A lawsuit taken by the two sons of music promoter Bill Graham has been dismissed by U.S. District Judge Claudia Wilken of Oakland. The case was taken against Bill Graham’s executor, Nicholas Clainos. He was accused of cheating the sons out of expensive concert posters and the Fillmore Auditorium trademark, which is worth millions of dollars.

Events that Led to This Ruling

Bill Graham was a leading pop music promoter for over twenty-five years. He died in a helicopter accident in October 1991, aged 60. At the time of his death David Graham and Alexander Graham-Sult, his sons, were 23 and 14 respectively. Their father left behind a $36 million estate. which was divided out by his executor after a 3 ½ year legal battle. His two sons received almost $10 million dollars each in the settlement.

Clainos was sued by Graham’s sons in 2010. This case was a legal battle involving 174 posters of images of household names like Aretha Franklin, the Rolling Stones and Bob Dylan. The Fillmore Auditorium trademark name was also contested as part of this lawsuit.

U.S. Presidents Pay Tribute to Billy Graham

Clainos and others purchased Bill Graham Enterprises in 1994 for $4.5 million. However, Graham’s sons claim Clainos did not tell them certain music-related items were included in the sale. They said they first found out about these items by accident in 2009 when they visited Bill Graham Enterprises headquarters. They believed they were entitled to stop the sale of the items and buy the property.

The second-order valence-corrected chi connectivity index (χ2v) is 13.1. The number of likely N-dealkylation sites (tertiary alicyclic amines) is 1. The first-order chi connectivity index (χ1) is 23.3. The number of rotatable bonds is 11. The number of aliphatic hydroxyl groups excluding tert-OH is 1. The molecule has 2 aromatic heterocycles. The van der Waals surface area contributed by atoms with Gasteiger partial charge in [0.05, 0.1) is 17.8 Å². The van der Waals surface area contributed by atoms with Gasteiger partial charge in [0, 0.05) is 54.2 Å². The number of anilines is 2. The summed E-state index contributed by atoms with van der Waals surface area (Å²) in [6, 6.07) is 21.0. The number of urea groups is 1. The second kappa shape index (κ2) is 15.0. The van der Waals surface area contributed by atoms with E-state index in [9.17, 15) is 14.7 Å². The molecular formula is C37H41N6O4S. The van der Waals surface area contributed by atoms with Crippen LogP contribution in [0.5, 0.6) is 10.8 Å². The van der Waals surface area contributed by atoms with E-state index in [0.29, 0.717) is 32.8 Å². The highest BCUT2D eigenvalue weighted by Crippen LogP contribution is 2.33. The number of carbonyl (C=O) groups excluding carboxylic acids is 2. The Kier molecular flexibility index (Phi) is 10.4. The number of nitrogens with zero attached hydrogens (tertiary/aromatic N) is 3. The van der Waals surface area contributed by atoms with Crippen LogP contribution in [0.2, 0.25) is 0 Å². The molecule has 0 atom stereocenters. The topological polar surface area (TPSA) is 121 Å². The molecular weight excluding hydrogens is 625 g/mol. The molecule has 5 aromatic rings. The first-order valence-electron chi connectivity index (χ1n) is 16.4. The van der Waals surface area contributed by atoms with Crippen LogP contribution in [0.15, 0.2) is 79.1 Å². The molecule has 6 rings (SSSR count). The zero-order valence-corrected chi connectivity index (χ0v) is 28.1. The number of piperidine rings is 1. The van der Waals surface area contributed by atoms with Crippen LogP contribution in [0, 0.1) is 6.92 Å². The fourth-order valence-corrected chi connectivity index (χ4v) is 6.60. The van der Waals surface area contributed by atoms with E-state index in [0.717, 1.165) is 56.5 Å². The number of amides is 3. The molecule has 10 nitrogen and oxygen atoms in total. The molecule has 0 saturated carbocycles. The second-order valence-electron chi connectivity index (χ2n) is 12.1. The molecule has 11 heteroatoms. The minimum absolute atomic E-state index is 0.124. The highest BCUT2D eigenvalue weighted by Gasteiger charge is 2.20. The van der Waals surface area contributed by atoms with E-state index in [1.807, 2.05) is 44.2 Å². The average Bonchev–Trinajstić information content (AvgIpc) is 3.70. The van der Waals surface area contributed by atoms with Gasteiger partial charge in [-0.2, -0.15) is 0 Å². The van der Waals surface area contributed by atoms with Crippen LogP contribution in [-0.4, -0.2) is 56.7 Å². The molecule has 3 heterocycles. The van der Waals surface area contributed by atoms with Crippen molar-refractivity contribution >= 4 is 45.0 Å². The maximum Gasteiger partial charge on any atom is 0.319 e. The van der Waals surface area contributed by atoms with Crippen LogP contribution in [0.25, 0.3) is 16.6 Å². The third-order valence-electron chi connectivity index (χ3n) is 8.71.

Despite this, Judge Claudia Wilken ruled against Graham’s sons, stating that the posters belonged to Bill Graham Enterprises. They were sold in the correct manner. She added that Graham’s son’s got $778,000 when the posters were sold and obtained 10% share in the company.

104854-full

Bill Graham Enterprises

Bill Graham setup Bill Graham Enterprises to avail of corporate structure benefits. Judge Wilken went on to explain that concerts were staged under this company name and poster artists were paid through the company. The trademark for Fillmore was also tied in with the company.

920x920A similar case was dismissed by Judge Wilken in 2011 because it wasn’t filed in time. The music items sale was disclosed to the Graham brothers’ lawyer by Clainos in 1997.

An Appeal Is Almost Certain

Graham’s sons’ lawyer, Arturo González stated that the decision made by Judge Wilken will more than likely be appealed and a jury will be involved. Zia Modabber who is Clainos’ lawyer said the outcome of the case vindicated her client and hoped Bill Graham’s sons would move on from this.